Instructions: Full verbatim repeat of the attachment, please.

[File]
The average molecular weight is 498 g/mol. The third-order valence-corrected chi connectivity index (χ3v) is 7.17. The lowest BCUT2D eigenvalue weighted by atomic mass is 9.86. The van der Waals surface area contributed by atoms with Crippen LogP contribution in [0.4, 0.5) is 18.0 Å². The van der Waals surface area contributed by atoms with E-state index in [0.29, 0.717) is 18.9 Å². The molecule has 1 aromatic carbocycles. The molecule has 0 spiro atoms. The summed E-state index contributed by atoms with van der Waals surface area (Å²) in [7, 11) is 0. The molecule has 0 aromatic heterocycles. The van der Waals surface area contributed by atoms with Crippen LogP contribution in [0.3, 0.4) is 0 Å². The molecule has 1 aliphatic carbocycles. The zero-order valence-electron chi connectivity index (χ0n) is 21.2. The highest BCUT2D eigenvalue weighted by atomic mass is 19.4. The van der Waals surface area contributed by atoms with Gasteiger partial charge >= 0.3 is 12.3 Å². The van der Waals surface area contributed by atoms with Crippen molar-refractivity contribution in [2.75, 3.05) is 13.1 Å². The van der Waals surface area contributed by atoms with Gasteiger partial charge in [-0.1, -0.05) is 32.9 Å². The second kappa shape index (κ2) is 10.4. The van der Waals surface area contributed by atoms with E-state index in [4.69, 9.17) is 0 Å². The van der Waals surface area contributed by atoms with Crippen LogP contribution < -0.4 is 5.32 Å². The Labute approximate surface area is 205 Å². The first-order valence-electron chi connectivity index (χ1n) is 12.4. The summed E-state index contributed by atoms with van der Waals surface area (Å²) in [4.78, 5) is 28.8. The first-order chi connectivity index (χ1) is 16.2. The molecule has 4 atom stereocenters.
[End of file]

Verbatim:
The average molecular weight is 498 g/mol. The third-order valence-corrected chi connectivity index (χ3v) is 7.17. The lowest BCUT2D eigenvalue weighted by atomic mass is 9.86. The van der Waals surface area contributed by atoms with Crippen LogP contribution in [0.4, 0.5) is 18.0 Å². The van der Waals surface area contributed by atoms with E-state index in [0.29, 0.717) is 18.9 Å². The molecule has 1 aromatic carbocycles. The molecule has 0 spiro atoms. The summed E-state index contributed by atoms with van der Waals surface area (Å²) in [7, 11) is 0. The molecule has 0 aromatic heterocycles. The van der Waals surface area contributed by atoms with Crippen LogP contribution in [0.3, 0.4) is 0 Å². The molecule has 1 aliphatic carbocycles. The zero-order valence-electron chi connectivity index (χ0n) is 21.2. The highest BCUT2D eigenvalue weighted by atomic mass is 19.4. The van der Waals surface area contributed by atoms with Gasteiger partial charge >= 0.3 is 12.3 Å². The van der Waals surface area contributed by atoms with Crippen molar-refractivity contribution in [2.75, 3.05) is 13.1 Å². The van der Waals surface area contributed by atoms with Gasteiger partial charge in [-0.1, -0.05) is 32.9 Å². The second kappa shape index (κ2) is 10.4. The van der Waals surface area contributed by atoms with E-state index in [4.69, 9.17) is 0 Å². The van der Waals surface area contributed by atoms with Crippen LogP contribution < -0.4 is 5.32 Å². The Labute approximate surface area is 205 Å². The first-order valence-electron chi connectivity index (χ1n) is 12.4. The summed E-state index contributed by atoms with van der Waals surface area (Å²) in [4.78, 5) is 28.8. The first-order chi connectivity index (χ1) is 16.2. The molecule has 4 atom stereocenters.